Risk factors for cancer depend upon the type of cancer, e.g. the most significant risk factors for lung cancer include tobacco use and exposure to air pollution, while diet is an important risk factor in prostate cancer and colorectal cancer and UV radiation is most strongly associated with melanomas.  In many cancers there is a genetic component, where a patient inherits a specific mutation or develops cancer as a result of gene mutations during life. Around 5-10 % of cancers result from the genes we inherit from our parents, some people being just more prone to getting cancer from their genes.  Some types of colon cancer for instance have a genetic tendency and can occur in families such as brothers and sisters or from parents.  This kind of cancer can be detected very early from tests such as colonoscopies to see if dangerous polyps are growing.  These can be removed many years before the cancer even starts.

Nine controllable risk factors are responsible for more than one-third of cancer deaths worldwide, according to a recent estimate from researchers and of these risk factors alcohol and smoking are the most damaging. Alcohol is particularly associated with cancers of the mouth, throat, larynx, oesophagus and liver and there is some research to suggest that consuming more than 2 units of alcohol a day increases the risk of these cancers where the risk continues to rise with increases in alcohol consumption. Meanwhile smoking or passive smoking (inhaling smoke from others) is associated with cancers of the lung, larynx, mouth, throat, oesophagus, stomach, pancreas and kidney. risk of cancer decreases after a person stops smoking, while risks are lowest in people who have never smoked.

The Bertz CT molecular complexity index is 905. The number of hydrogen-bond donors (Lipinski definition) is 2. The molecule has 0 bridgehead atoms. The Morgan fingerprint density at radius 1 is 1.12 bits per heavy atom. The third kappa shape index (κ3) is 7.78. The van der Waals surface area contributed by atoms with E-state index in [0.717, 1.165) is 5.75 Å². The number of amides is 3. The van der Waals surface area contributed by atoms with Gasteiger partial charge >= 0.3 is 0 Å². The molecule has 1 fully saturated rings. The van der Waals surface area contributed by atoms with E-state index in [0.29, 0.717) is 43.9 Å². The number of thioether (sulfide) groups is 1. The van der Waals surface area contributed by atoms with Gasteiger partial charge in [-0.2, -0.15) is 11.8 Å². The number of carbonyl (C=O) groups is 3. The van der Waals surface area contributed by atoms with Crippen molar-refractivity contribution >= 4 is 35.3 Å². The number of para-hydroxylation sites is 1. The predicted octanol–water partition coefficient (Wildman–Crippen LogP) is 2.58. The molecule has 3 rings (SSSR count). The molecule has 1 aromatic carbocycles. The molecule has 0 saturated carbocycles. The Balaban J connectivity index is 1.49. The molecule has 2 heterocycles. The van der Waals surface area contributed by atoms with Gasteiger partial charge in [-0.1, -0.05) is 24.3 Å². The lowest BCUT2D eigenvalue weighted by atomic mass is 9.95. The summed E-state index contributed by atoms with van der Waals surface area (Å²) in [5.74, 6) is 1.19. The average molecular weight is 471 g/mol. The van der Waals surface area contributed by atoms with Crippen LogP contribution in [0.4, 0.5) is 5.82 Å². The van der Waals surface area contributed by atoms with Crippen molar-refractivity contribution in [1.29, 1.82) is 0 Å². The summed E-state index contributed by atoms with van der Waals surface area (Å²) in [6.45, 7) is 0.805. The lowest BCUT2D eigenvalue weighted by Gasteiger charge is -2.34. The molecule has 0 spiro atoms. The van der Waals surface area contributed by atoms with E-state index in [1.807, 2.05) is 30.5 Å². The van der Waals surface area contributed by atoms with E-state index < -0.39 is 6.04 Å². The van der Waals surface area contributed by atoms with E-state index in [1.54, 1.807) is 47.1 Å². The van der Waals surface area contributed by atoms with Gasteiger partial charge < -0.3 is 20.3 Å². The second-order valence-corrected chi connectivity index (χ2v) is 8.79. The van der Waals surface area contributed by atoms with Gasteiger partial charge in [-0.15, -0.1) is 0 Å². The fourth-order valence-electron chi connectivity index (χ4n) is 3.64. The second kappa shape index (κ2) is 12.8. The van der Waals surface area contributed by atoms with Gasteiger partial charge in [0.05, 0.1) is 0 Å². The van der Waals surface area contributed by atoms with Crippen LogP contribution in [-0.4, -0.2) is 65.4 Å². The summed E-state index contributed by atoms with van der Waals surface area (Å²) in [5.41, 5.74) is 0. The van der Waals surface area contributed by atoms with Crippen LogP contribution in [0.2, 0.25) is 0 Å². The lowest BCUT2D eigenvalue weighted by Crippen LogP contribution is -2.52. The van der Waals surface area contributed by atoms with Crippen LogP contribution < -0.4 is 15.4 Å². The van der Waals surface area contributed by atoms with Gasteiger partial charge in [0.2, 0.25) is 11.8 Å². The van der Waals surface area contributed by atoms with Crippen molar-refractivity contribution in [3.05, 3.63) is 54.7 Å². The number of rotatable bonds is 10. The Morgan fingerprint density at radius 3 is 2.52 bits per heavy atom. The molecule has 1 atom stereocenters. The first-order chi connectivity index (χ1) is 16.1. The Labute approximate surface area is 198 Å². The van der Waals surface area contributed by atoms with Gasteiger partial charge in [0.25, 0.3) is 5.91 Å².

Evidence also continues to amount to show a connection between certain types of cancer and a poor diet, being overweight and taking too little physical activity. For example research has shown a connection between a diet that is high in fat with cancers of the colon, uterus and colon, while being overweight and a lack of physical activity has been associated with cancers of the breast, colon, kidney, oesophagus and uterus.

When evaluating your own risk of developing cancer or those of a client it is important to put information into perspective. Whilst knowing the risk factors for different cancers is helpful in allowing us to make changes to address modifiable risks, bear in mind that being at an increased risk of developing cancer does not mean that we will develop cancer as in all the cases of cancer, a combination of risks are involved in most cases.  

Ultimately, there is always an uncontrollable element of chace in getting cancer. Your risk may be reduced; but even the healthiest people; who do everything righ, can still contract cancer. It is important to reduce risks of course; but equally important to be vigilant with health checks, taking advice from expert medical practitioners on a regular basis.

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Fee Information (S2)
Prices in Australian Dollars

PlanAust. PriceOverseas Price
A 1 x $781.66  1 x $710.60
B 2 x $416.96  2 x $379.05

Note: Australian prices include GST.